Even though I own it, I know very little about ZBrush. It may forever remain a mystery for me – like driving a car or getting excited about Team Sports. It’s just… not for me. Be that as it may, I’ve often wondered how clothing manufacturers use a character as a reference to make or update clothing geometry in ZBrush. Perhaps a jacket that doesn’t quite fit, or some boots that need a quick adjustment.
The challenge here is that both the character and the clothing need to be imported into ZBrush, and we need to be able to adjust the clothing only, while seeing the character in the background as a reference so we can work around it.
While the art of sculpting in ZBrush entirely eludes me, I believe I have finally understood the overall workflow. Before I forget it again, I thought I’d share it with you and my future self. Let’s see how we can transfer a clothed Genesis 3 figure from DAZ Studio 4.11 into ZBrush 2019.1, make adjustments on an item, and then bring it all back with a few clicks.
DAZ Studio to ZBrush
For this example I’ll endeavour to fix a bit of poke-through on our character’s top. She’s looking worried, so perhaps it’ll help both of us out. With the character and fitted clothing selected in the DAZ Studio scene tab, head over to File – Send to ZBrush. I should mention that the latter should already be open at this point, and GoZ for DAZ Studio should be installed.
This will give us an export dialogue in which we can specify to export at the current resolution and/or with any applied deformations. It’s worth thinking about this for a moment.
The “current resolution” refers to any applied subdivision modifiers and the increased polygon count that may be applied. Organic forms like clothing and characters often have those, while many architectural items do not. This leaves the base geometry low while implying more polygons for display and rendering (you can see this under Parameters – Mesh Resolution). Unless you intend to modify the high resolution geometry in ZBrush, leave this box unchecked. Turning this on will export a large amount of data, which for a simple fix may not be necessary. On the other hand, checking this box will allow you to add very fine detail to your objects.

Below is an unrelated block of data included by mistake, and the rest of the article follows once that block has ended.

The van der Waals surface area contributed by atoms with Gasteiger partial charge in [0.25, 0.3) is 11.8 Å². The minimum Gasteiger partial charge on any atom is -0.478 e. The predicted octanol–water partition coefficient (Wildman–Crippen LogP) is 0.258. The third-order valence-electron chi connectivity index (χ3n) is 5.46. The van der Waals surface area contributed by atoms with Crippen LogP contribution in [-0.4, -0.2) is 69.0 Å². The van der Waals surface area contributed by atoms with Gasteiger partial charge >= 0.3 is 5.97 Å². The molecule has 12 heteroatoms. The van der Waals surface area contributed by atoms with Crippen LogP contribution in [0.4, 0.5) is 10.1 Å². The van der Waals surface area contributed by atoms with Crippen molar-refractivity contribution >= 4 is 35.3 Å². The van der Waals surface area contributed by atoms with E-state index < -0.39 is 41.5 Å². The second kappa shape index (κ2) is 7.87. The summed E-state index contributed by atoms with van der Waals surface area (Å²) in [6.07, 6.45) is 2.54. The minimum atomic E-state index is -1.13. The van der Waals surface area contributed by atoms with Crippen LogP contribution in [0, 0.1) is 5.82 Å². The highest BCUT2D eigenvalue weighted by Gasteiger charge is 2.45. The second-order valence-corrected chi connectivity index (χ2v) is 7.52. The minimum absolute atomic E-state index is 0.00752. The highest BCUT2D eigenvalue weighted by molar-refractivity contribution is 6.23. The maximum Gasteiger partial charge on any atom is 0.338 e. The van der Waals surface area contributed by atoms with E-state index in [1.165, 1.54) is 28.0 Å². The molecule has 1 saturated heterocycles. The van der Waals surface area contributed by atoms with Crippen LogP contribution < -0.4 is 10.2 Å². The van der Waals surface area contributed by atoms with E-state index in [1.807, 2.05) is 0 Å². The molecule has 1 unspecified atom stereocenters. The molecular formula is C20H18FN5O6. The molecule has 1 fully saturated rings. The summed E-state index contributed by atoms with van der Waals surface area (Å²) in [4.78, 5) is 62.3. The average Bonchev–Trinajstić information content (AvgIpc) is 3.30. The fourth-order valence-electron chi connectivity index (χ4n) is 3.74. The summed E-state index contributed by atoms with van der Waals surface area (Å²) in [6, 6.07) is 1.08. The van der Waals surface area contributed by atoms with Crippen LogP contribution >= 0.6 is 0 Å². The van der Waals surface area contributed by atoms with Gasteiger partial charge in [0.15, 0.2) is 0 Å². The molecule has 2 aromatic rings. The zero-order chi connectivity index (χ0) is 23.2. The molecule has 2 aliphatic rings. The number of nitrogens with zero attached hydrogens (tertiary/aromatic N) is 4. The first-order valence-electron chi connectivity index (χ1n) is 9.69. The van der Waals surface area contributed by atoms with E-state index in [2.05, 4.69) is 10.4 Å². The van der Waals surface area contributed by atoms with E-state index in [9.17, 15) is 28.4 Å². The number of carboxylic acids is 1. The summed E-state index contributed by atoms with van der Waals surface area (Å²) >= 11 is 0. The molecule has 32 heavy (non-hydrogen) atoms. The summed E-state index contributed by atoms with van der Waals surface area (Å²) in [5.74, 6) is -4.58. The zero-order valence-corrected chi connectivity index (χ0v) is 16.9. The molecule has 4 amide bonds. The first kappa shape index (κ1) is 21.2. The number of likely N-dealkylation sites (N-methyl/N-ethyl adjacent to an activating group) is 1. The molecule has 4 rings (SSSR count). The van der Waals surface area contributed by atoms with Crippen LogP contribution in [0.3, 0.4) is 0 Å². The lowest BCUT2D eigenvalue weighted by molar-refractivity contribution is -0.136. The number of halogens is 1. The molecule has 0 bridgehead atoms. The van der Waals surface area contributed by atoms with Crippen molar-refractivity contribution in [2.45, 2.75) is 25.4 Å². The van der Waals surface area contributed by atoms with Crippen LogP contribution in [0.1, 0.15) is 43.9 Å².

The other option, “export with deformations“, refers to any morphs that may be dialled in on your character or clothing items. Unchecking this box will set all morph values to zero, while checking this box will export with those settings intact. If you’re working on a clothing item for distribution, leave this box unchecked. If you intend to make a change just for one particular scene you’re working on, check this box.
For my example, I’m going to leave the current resolution unchecked (exporting at base resolution), but I’ll enable the deformations so I can make changes on the top with the current character morph.
Over in ZBrush, I’ll see that all my items have been imported as tools (top right). When I drag out the currently selected tool and frame it up properly, I’ll get an exact duplicate of what I had in DAZ Studio, including my pose and my morphed character. That’s exactly what I want.
My figure and all its attached items are now visible in the Subtool Panel, where I can select one part of the export and start sculpting on just that selected object. No other items in the list will be affected unless I specifically select them. I’ll take a look at the top so I can fix the poke through, while making sure I don’t sculpt on the character.
Since our poke-through is happening on both sides of the top, I’ll activate the X axis Symmetry in the Transform Tab. Now I’ll grab my regular Standard Brush, adjust the size and intensity and gently paint on those troublesome areas until I’m satisfied.
ZBrush to DAZ Studio
When I’m happy with my work, I really only need to transfer back what I’ve changed. I don’t want everything to go back and perhaps upset my scene. Thankfully the GoZ plugin takes care of this for us automagically.
When I hit the GoZ Button in the Tool Tab (in ZBrush), DAZ Studio will open up and recognize what has been changed, and on this occasion offers various options for re-integration into my current scene.
I can either update the base mesh, which will change the geometry to exactly what I’ve done in ZBrush. It’s a binary change really, but literally a one-click solution. If something went wrong or I don’t like what I see in DAZ Studio, I can simply head back to ZBrush, do more work (including any undo steps) and export again.
The other option will create a morph that I’ll be able to tune in and out in stages. 100% recreates my ZBrush work, but I’ll have the option to “fade it in and out” if you will. This will also allow me to save the morph and share it with others without redistributing the actual geometry. I’ve added the long menu on the right in the screenshot to show that I can save my morph not only in a new folder (ZBrush by default), but I can select a path that already exists. That’s a nice touch I hadn’t spotted before. I can also give my morph a name here.
Again the choice is yours and will very much depend on your circumstances. It looks like the DAZ developers have done some serious work on GoZ, as I don’t remember the options to be this extensive. Did you see the option to update UVs and materials? That’s definitely new. Well done, chaps!
For my example I’ll go ahead and create a morph in the ZBrush folder. It’s at 0% right now, so I’ll have to go and crank it up to show the results in my scene. Head over to the Parameters Tab and find your morph. Mine is in the Top under ZBrush and it’s called Poke Through Fix.
I didn’t even have to dial it to 100%. Nice! I can still go back to ZBrush and make changes now, then simply export again if I want to, either to create another morph, or to update and overwrite the existing one. Looks like my character is much happier now.
Working like this essentially gives us the Poser Morph Brush (for $895 plus tax).